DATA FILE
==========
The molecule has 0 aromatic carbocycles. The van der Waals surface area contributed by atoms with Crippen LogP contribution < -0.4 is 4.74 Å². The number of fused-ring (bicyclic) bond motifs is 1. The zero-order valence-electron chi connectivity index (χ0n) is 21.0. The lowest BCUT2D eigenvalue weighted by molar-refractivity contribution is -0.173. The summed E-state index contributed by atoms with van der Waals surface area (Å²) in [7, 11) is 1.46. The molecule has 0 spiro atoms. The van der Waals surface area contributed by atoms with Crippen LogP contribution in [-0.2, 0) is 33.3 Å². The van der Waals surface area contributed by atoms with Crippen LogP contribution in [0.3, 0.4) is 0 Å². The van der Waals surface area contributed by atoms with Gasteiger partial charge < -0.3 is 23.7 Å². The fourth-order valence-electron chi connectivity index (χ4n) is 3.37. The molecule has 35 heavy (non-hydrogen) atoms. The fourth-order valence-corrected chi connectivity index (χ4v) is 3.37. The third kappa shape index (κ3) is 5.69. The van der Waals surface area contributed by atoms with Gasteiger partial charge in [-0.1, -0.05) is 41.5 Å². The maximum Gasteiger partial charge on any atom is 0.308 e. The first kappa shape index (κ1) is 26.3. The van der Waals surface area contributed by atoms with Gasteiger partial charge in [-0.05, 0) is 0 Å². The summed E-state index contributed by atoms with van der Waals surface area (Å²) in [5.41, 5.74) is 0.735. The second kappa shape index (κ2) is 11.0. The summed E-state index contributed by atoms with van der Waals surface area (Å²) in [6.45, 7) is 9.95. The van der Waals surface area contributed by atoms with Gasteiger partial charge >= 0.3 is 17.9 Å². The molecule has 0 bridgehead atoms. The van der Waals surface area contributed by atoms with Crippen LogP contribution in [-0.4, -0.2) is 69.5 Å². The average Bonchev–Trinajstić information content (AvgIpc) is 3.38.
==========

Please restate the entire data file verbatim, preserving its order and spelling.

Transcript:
The molecule has 0 aromatic carbocycles. The van der Waals surface area contributed by atoms with Crippen LogP contribution < -0.4 is 4.74 Å². The number of fused-ring (bicyclic) bond motifs is 1. The zero-order valence-electron chi connectivity index (χ0n) is 21.0. The lowest BCUT2D eigenvalue weighted by molar-refractivity contribution is -0.173. The summed E-state index contributed by atoms with van der Waals surface area (Å²) in [7, 11) is 1.46. The molecule has 0 spiro atoms. The van der Waals surface area contributed by atoms with Crippen LogP contribution in [-0.2, 0) is 33.3 Å². The van der Waals surface area contributed by atoms with Crippen LogP contribution in [0.3, 0.4) is 0 Å². The van der Waals surface area contributed by atoms with Gasteiger partial charge < -0.3 is 23.7 Å². The fourth-order valence-electron chi connectivity index (χ4n) is 3.37. The molecule has 35 heavy (non-hydrogen) atoms. The fourth-order valence-corrected chi connectivity index (χ4v) is 3.37. The third kappa shape index (κ3) is 5.69. The van der Waals surface area contributed by atoms with Gasteiger partial charge in [-0.1, -0.05) is 41.5 Å². The maximum Gasteiger partial charge on any atom is 0.308 e. The first kappa shape index (κ1) is 26.3. The van der Waals surface area contributed by atoms with Gasteiger partial charge in [-0.05, 0) is 0 Å². The summed E-state index contributed by atoms with van der Waals surface area (Å²) in [5.41, 5.74) is 0.735. The second kappa shape index (κ2) is 11.0. The summed E-state index contributed by atoms with van der Waals surface area (Å²) in [6.45, 7) is 9.95. The van der Waals surface area contributed by atoms with Gasteiger partial charge >= 0.3 is 17.9 Å². The molecule has 0 bridgehead atoms. The van der Waals surface area contributed by atoms with Crippen LogP contribution in [-0.4, -0.2) is 69.5 Å². The average Bonchev–Trinajstić information content (AvgIpc) is 3.38.